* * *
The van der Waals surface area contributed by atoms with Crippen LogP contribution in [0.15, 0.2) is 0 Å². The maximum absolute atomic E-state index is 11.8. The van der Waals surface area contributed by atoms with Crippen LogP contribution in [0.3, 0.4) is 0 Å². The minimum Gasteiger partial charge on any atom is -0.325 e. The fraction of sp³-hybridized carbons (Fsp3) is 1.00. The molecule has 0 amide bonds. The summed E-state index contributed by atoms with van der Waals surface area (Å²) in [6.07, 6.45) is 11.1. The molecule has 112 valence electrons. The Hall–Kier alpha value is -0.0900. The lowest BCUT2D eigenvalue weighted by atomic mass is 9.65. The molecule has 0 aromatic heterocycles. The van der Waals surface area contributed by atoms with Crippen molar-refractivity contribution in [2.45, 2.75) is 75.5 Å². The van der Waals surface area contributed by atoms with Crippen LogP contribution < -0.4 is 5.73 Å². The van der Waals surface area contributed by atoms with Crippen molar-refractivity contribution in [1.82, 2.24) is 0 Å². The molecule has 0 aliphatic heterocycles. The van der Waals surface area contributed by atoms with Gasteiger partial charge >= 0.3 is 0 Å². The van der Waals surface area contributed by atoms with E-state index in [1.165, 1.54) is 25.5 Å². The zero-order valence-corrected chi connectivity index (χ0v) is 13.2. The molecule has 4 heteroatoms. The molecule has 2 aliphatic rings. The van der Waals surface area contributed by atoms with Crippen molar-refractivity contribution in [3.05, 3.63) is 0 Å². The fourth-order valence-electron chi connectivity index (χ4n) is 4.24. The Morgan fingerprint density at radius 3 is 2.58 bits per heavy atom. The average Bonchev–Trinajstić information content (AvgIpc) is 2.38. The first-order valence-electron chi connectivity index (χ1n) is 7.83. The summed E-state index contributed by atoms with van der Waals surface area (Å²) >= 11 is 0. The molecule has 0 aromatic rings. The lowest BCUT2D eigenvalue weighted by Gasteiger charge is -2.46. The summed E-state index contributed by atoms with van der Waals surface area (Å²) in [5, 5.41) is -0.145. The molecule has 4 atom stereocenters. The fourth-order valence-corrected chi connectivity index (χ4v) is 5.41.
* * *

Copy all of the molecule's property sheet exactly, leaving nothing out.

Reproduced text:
The van der Waals surface area contributed by atoms with Crippen LogP contribution in [0.15, 0.2) is 0 Å². The maximum absolute atomic E-state index is 11.8. The van der Waals surface area contributed by atoms with Crippen LogP contribution in [0.3, 0.4) is 0 Å². The minimum Gasteiger partial charge on any atom is -0.325 e. The fraction of sp³-hybridized carbons (Fsp3) is 1.00. The molecule has 0 amide bonds. The summed E-state index contributed by atoms with van der Waals surface area (Å²) in [6.07, 6.45) is 11.1. The molecule has 112 valence electrons. The Hall–Kier alpha value is -0.0900. The lowest BCUT2D eigenvalue weighted by atomic mass is 9.65. The molecule has 0 aromatic heterocycles. The van der Waals surface area contributed by atoms with Crippen molar-refractivity contribution in [2.45, 2.75) is 75.5 Å². The van der Waals surface area contributed by atoms with Crippen LogP contribution < -0.4 is 5.73 Å². The van der Waals surface area contributed by atoms with Crippen molar-refractivity contribution in [1.82, 2.24) is 0 Å². The molecule has 0 aliphatic heterocycles. The van der Waals surface area contributed by atoms with Gasteiger partial charge >= 0.3 is 0 Å². The van der Waals surface area contributed by atoms with E-state index in [1.165, 1.54) is 25.5 Å². The zero-order valence-corrected chi connectivity index (χ0v) is 13.2. The molecule has 4 heteroatoms. The molecule has 2 aliphatic rings. The van der Waals surface area contributed by atoms with Crippen molar-refractivity contribution in [3.05, 3.63) is 0 Å². The fourth-order valence-electron chi connectivity index (χ4n) is 4.24. The Morgan fingerprint density at radius 3 is 2.58 bits per heavy atom. The average Bonchev–Trinajstić information content (AvgIpc) is 2.38. The first-order valence-electron chi connectivity index (χ1n) is 7.83. The summed E-state index contributed by atoms with van der Waals surface area (Å²) >= 11 is 0. The molecule has 0 aromatic rings. The lowest BCUT2D eigenvalue weighted by Gasteiger charge is -2.46. The summed E-state index contributed by atoms with van der Waals surface area (Å²) in [5, 5.41) is -0.145. The molecule has 4 atom stereocenters. The fourth-order valence-corrected chi connectivity index (χ4v) is 5.41.